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RidingAgain

What is Gravel Biking?

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Been looking at this matter for a few weeks now and found it interesting in the various thoughts different riders have about what gravel riding is.

Here's how one article begins...

"Gravel riding, aka gravel grinding or adventure riding, is an increasingly popular form of cycling that combines elements of road- and mountain-biking, and consisting mostly of distance riding over unpaved roads. Whether dirt roads or gravel roads, trails must consist of non-technical and unsurfaced roads to qualify as gravel riding. Since cities mostly have paved roads for commuters, gravel riding trails are usually located in rural areas. This tends to afford opportunity to discover some incredibly scenic sites that one can only witness during an adventure off the beaten path."

Okay, but that doesn't sound like it covers all that I've read from riders on this and other websites, or seen in some videos, where riding on what is seen as mtb-specific trails is the focus. One person's thought regarding this that I came across was on a video that speaks about how riding on mtb trails really helps improve your overall riding/handling ability for riding on less technical gravel type trails/roads.

But I also came across a video that suggested that maybe mountain biking was becoming boring and that switching to gravel bike made things more exciting again. The presenters even compared gravel riding to what it was like to ride old mountain bikes 20 or more years ago... This being more challenging/rugged than riding newer bikes.

It's strange... Everything always seems to get categorized.

But when I look at this video of Chris Akrigg — granted his skill level is just off the charts — the first thing that I think is that he's just having fun on a bicycle out on some trails.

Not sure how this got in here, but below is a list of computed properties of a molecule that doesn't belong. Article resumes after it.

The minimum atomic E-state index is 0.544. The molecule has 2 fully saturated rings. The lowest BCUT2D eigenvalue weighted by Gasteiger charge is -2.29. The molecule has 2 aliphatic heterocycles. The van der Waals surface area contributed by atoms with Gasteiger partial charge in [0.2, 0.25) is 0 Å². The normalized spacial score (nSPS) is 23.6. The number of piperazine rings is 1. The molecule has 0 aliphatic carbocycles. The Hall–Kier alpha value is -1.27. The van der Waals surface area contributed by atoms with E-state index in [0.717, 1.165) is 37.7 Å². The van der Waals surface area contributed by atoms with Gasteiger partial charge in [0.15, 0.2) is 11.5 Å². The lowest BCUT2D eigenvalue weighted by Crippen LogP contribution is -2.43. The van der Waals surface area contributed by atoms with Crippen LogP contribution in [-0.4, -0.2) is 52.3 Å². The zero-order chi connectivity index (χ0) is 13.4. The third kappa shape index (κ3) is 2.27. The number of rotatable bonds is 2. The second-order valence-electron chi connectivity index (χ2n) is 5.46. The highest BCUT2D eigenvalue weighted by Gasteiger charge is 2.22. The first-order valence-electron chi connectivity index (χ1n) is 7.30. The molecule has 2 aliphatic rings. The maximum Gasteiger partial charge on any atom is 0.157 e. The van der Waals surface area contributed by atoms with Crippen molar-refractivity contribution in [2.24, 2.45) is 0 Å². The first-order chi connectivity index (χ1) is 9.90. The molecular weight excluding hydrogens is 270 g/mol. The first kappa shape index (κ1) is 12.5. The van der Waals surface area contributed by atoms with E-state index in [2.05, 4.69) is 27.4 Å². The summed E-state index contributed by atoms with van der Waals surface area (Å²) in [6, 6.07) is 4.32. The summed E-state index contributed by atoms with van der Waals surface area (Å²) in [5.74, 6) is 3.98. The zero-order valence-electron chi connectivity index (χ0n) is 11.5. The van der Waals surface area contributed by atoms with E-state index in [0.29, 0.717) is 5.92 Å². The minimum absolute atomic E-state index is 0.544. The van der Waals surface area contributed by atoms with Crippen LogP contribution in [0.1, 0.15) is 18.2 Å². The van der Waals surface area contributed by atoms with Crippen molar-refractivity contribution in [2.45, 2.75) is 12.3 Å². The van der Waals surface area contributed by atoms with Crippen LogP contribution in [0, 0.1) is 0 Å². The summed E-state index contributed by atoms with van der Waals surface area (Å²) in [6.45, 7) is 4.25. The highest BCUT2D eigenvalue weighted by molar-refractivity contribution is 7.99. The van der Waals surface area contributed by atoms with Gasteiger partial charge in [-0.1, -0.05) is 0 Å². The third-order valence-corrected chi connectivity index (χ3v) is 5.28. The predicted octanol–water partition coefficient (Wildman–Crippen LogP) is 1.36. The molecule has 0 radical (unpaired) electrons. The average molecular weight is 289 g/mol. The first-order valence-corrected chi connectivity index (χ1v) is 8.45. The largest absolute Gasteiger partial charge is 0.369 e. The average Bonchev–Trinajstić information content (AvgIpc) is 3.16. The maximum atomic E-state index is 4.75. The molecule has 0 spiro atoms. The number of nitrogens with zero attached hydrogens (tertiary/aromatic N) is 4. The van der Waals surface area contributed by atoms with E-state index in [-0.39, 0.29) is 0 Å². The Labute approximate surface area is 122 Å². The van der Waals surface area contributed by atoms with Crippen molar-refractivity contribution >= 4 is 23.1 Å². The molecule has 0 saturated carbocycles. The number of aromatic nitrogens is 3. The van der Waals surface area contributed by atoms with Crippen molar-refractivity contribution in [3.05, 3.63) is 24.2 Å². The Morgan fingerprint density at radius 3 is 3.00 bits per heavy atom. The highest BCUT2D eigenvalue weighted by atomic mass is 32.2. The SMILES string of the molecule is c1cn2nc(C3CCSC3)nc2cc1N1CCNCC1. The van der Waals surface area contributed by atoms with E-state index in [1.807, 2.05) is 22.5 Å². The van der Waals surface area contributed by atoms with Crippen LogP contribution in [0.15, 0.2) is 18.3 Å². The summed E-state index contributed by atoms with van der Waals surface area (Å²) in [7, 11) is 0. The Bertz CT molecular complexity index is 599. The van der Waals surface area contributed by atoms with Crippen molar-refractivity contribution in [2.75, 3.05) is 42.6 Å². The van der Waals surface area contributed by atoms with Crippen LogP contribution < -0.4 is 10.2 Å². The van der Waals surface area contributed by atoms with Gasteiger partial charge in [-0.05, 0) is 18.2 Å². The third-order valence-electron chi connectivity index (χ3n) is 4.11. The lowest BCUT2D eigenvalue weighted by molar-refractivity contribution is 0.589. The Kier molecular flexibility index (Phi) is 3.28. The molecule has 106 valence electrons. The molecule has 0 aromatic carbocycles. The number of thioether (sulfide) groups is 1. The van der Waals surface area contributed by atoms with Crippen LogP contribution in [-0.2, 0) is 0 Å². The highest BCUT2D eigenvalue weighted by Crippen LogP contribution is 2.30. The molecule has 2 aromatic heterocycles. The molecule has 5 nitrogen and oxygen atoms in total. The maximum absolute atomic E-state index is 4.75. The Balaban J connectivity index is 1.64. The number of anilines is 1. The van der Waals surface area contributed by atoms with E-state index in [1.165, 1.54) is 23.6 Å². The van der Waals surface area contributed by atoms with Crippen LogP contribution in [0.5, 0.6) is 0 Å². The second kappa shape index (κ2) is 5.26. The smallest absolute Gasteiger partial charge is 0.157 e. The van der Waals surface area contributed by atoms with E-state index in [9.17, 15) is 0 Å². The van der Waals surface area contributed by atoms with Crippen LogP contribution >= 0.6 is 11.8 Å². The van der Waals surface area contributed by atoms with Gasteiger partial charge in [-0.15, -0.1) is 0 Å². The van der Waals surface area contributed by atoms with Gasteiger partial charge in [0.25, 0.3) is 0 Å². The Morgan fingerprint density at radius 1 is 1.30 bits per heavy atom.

The bike he's riding has a suspension fork vs. a rigid, and although I'm sure there may be specific gravel geometry, his bike kind of just looks like a normal hardtail mountain bike with skinny tires and drop bars. But the article heading is "This The Best Gravel Riding Video You'll Ever Watch".

To me, it just seems like a gravel bike another way to enjoy riding a bicycle.


https://www.singletracks.com/mtb-videos/best-gravel-biking-video-will-ever-watch/

Edited by RidingAgain

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I prefer "adventure cycling".  That way I'm not restricted to gravel.

Roll a rigid 29er SS that's been modded for 3x9.  Most fun that I've had on a bike.

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Gravel bike = road bike.

The common nominal size of a road bike tire is 700c which, according to the old French sizing system, has an outside diameter of 700mm and a bead seat diameter of 622mm. From this, we can infer that the height of an actual 700c tire was (700 - 622) / 2 = 39mm. Assuming the tire width was comparable to it's height, a traditional general purpose road bike tire was about 39mm wide, which today would be marketed as a gravel bike tire.

Somewhere along the line roads got smoother or cyclists just chose the smoother roads where they could roll a bit faster on skinnier tires. But here in CenTex where every gutter (AKA bike lane) is strewn with excess chip-and-seal chips, I think those old French people were on to something. I'm pretty happy riding shitty roads on 40mm Nano's, but even though they're up for an occasional lap around Point6 or Inner Log, it's still very much a road bike.